From Mike London, Bulawayo (Wednesday 3 November 1971)

The sporting potential of 20-year-old Terry Bowes, a former Hamilton High schoolboy, has truly blossomed in the last couple of years.

This likeable young man, who opens the bowling for Old Miltonians, has achieved his ambition to play rugby and cricket for his country because of his tenacious approach, which is not unlike that of Springbok all-rounder Eddie Barlow.

The truth of the matter is that Bowes hates losing. He hates being hit for four and he hates watching a team-mate drop a catch, no matter how difficult it might have been. For these reasons, Bowes probably puts a little more effort into his game than other sportsmen.

Bowes is very similar to his club-mate, Brian Barbour, in that big games mean nothing to him. “Graeme Pollock? I’m dying to have a go at him. They say he’s one of the best batsmen in the world, but he must be really brilliant if he is better than Lee Irvine.”

I asked Bowes what he thought of Barbour’s first knock. “I didn’t see it,” he said. “I was so nervous for Brian I sat in the dressing room.”

Bowes explained: “It’s funny, I’m never nervous for myself, but for the team. I remember being terribly worried before my first rugby match for Rhodesia against the South Africa Gazelles. I was scared I’d let the team down. But as soon as the ball was kicked off, I played my normal game.”


By Mike London; Chronicle, Tuesday 9 November 1971

The Eastern Province cricket team arrives in Bulawayo this afternoon – and, after denying Pat Trimborn’s Natalians victory yesterday, the Eastern Cape’s talented line-up is well geared to provide Ray Gripper with plenty of headaches in the Currie Cup match starting at Queens on Saturday.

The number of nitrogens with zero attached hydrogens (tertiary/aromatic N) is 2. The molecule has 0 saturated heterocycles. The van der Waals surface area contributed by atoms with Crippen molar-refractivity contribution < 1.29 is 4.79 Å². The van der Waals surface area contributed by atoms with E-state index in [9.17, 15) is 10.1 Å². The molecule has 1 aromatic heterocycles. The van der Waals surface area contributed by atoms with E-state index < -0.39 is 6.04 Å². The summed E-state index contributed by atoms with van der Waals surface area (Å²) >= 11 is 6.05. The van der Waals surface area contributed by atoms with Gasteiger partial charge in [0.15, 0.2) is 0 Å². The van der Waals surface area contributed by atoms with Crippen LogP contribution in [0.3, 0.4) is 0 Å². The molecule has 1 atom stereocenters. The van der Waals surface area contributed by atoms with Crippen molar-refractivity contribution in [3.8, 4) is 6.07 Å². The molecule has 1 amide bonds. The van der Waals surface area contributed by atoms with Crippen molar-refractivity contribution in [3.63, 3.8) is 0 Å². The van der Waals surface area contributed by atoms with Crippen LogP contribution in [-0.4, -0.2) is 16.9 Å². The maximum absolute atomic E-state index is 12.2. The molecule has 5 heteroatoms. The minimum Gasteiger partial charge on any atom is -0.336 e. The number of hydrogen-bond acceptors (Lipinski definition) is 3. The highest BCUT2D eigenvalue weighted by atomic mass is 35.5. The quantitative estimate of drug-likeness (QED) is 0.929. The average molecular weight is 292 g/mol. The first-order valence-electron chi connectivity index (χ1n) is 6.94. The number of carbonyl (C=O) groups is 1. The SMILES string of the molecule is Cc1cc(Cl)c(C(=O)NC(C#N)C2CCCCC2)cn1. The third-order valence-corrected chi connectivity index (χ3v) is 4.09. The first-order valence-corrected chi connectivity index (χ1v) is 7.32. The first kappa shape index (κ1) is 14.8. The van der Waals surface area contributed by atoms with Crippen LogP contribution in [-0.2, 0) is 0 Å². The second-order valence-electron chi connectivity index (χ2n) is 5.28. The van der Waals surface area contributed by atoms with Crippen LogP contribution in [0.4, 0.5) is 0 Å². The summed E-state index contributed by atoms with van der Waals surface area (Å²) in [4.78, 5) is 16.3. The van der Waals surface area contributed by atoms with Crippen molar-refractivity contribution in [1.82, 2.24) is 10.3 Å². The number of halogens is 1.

Graeme Pollock, the EP captain, is obviously the man Rhodesia fears most. His innings of 63 and 92 against Natal indicate he is coming back into the form that earned him that record-breaking 274 against Bill Lawry’s Australians in Durban. The 27-year-old left-handed genius has 29 centuries to his credit and no doubt he is keen to repeat his last innings against Rhodesia.

Playing at St George’s Park in Port Elizabeth, Pollock hit a glorious 138 – and with Dassie Biggs, the EP opener, wading in with 102, Easterns were able to declare at 436-5.

Another batsman who has proved himself a fine first-class player is 25-year-old Simon Bezuidenhout. In his first season for Eastern Province, he took 84 off Rhodesia, and last season scored a career-best 141 against the full Transvaal attack.

Opening the batting with Biggs will be the Nottinghamshire county professional Mike Harris, known as ‘Pasty’ to his teammates in the English side. Down in Port Elizabeth, however, a better nickname would be ‘Takkies’, for the likeable Grey High School coach enjoys nothing better than batting in plimsolls.

From a bowling point of view, the EP attack is still pretty strong, with Peter Pollock and Sibley McAdam as the new ball partners. The spin department is possibly a little weak, although Biggs is a more than useful off-spinner and Graeme Pollock bowls a fair leg-spinner.

Two medium-pacers are included in the team – Dave Brickett and Etienne Schmidt.